When you sleep, you won’t have any uncomfortable rocks or lumps pressing up against either your body or your dog’s body. This becomes relevant the larger your dog is because these breeds can get bruises or back problems without proper support.
The larger your dog is, the bigger a tent you will need to get. It would help if you also kept in mind that larger tents tend to be cooler and airier, while smaller tents are warmer because body heat from both you and your dog will take a longer time to disperse. You should pick your tent’s size based on your dog’s size, the number of humans and animals going on this trip with you, and the climate you will be facing.
A pet-friendly tent layout is essential to having a great time. As a result, you should get a tent with as few tent cords as possible. Your dog could easily stumble into the lines and injure themselves or cause parts of the tent to unravel. If you don’t want to spend a lot of time re-erecting your tent when you could be relaxing, get a tent with a few tent cords.
Your tent should also allow your dog easy access in and out of the tent. Leave a bowl of water outside the tent or near the front opening if there is one, so there is unrestricted access to water whenever they get thirsty. The ease of access is so your dog can be hydrated as soon as possible.
Now that you know the various factors that go into picking the perfect tent, you’ll probably understand why we can’t just recommend one perfect tent to you. Instead, take your pick of the options listed below to find the tent that you love!
Coleman Dome Tent With Screen Room
The Coleman Dome Tent With Screen Room is one of the largest tents that you can buy, with a capacity of six people. With this amount of space, even the biggest dog breeds will be able to lay indoors with you in the tent comfortably.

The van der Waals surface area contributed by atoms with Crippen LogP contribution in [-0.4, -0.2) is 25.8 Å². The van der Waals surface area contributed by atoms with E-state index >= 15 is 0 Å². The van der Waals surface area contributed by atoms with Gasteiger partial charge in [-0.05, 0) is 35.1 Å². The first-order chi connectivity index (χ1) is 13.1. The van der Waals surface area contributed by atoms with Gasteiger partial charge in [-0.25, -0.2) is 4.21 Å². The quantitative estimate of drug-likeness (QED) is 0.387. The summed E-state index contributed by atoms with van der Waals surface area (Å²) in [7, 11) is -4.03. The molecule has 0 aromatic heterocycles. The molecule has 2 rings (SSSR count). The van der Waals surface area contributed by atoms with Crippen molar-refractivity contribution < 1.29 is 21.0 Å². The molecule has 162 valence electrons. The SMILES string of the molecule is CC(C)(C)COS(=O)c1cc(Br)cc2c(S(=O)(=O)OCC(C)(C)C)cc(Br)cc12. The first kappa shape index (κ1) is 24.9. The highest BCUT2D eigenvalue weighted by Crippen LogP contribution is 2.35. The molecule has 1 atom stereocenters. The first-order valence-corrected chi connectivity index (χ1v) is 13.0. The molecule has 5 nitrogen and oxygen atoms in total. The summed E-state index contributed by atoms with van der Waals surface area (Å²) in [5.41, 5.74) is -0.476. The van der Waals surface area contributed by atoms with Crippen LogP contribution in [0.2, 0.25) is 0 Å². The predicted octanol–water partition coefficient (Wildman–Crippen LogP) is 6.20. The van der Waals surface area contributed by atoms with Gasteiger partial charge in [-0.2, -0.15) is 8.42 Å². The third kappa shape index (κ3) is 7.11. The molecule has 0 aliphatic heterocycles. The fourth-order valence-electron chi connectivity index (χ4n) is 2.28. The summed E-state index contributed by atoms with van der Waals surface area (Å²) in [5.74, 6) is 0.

It is waterproof and extremely durable, holding up to high wind speeds and torrential downpour. The special seams and protected corners at the sides of the tent ensures that no water will be able to make its way into your tent.
For ventilation, this unique tent comes with a screen room that acts as a portable porch. You can put up some foldable chairs on the porch and sit there if it gets too stuffy or boring inside the tent. The tent’s interior also comes with windows to allow for better air circulation, but you can easily zip those up if your dog is the distractible type or if it starts to rain.
Abco Tech Pop Up Tent
The Abco Tech Pop Up Tent is a small tent which can house up to two people – it’s perfect for you and your small dog. The pop-up aspect of this small tent removes a lot of the hassle involved with setting up a tent correctly. This little tent is water-resistant and will protect you from UV rays.
It is made up of highly breathable material that comes with two mesh windows that can be covered by a nylon cover if needed to prevent rain from entering the tent.
PetEgo U Portable Pet Tent
The PetEgo U Portable Pet Tent tent isn’t a tent for you – it’s a tent for your dog! It’s like a portable kennel, except it’s so much better. This tent can be packed easily and will pop-up in mere seconds. It has claw-proof mesh windows and a small front porch to make your pet feel like it’s at home. Waterproof, sunproof, and insect-proof, your dog will be able to relax in this little tent.
If you don’t want to get a separate, larger tent for you and your dog but you’re reluctant to let them sleep out in the cold, this is the perfect compromise. Once you zip this tent up, your pet won’t be able to wander about and potentially get lost.
MSR Expedition Remote 4 Season Mountaineering Tent
The MSR Expedition Remote 4 Season Mountaineering Tent, like most MSR tents, is pricey, but they’re among the best tents in the market for winter camping with your dog. Most tents can only handle summer or fall weather, but the MSR tents are made of unique composite materials to preserve as much heat as possible.